Waterside pub and bar staff to be trained to save drinkers from drowning
- Credit: Norfolk Fire and Rescue Service
Staff in pubs, bars and restaurants near rivers and waterways are to get lifesaving training from firefighters - so they can rescue people from drowning.
A new waterside community responder programme has been trialled at Norwich's Riverside.
Staff were shown how to use throwlines to get people in trouble out of the water - and the project is to be extended.
Almost half of all drownings in Norfolk between 2012 and 2016 involved alcohol and Norfolk Fire and Rescue Service has carried out risk-mapping to target training at areas where people are most likely to get into difficulties.
The fire service's Terry Pinto said: 'We will be approaching licensed premises in areas of high risk where drownings have occurred, so we can offer training to their staff on how to make lifesaving interventions if one of their patrons enters the water.
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'We will work in partnership with the RNLI who will provide resources and training to our local crews and work with us to train volunteers.'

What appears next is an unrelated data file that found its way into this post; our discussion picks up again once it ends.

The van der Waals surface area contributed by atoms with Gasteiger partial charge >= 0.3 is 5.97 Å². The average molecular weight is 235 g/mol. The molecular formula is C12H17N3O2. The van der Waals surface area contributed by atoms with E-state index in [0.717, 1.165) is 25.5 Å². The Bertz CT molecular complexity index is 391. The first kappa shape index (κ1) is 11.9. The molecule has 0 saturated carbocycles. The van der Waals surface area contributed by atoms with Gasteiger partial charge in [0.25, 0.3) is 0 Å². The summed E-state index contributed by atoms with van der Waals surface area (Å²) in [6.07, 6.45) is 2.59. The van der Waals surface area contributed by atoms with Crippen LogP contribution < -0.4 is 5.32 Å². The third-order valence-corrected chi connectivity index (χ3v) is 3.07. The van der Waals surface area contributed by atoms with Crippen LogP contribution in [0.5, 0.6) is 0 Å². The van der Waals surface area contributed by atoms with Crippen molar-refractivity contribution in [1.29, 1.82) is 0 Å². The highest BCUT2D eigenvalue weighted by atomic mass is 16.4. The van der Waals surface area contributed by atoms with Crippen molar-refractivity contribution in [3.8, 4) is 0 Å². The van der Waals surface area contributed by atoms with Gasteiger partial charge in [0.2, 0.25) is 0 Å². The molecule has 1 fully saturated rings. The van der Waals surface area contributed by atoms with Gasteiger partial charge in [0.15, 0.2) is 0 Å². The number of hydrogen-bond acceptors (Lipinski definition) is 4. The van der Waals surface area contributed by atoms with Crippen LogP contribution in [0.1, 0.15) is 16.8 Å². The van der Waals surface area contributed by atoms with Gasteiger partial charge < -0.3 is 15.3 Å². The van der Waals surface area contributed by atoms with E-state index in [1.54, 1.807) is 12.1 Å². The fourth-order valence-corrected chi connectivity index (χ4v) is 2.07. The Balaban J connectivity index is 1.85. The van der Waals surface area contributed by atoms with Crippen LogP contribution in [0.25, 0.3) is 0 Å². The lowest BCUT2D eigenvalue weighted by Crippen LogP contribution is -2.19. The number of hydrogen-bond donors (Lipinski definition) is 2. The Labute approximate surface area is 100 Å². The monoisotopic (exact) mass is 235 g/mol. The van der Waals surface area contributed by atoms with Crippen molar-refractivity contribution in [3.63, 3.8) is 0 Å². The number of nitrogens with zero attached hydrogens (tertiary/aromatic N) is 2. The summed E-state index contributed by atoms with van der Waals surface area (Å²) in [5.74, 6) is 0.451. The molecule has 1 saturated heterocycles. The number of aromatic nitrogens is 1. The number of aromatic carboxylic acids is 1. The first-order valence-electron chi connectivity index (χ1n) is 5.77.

Each year, the fire service is called to rescue people from the open water.
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More people drown while running or walking near water in Norfolk, than those taking part in water-based activities.
In April last year, firefighters urged people not to put their own lives at risk by jumping into the water, after two people went into the Wensum to help a woman.
Firefighters had said it was safer to try to rescue people without entering the water.
Garry Collins, head of protection and prevention at Norfolk Fire and Rescue Service, said: 'If you see a person or animal in difficulty, please do not jump in to help, but raise the alarm.
'Shout for help, call 999 and look around for assistance, such as throwlines, life buoys or other items that could help but avoid entering the water.'
The training for staff in pubs, bars and restaurants is being done in association with the RNLI.
RNLI community safety partner Nick Ayers said: 'We are really pleased to team up with Norfolk Fire and Rescue Service on this project, which will help to keep communities safe across the Broads network and at other waterways in the county.'
A similar partnership has already saved four lives in Tyne and Wear, the first area to introduce the project.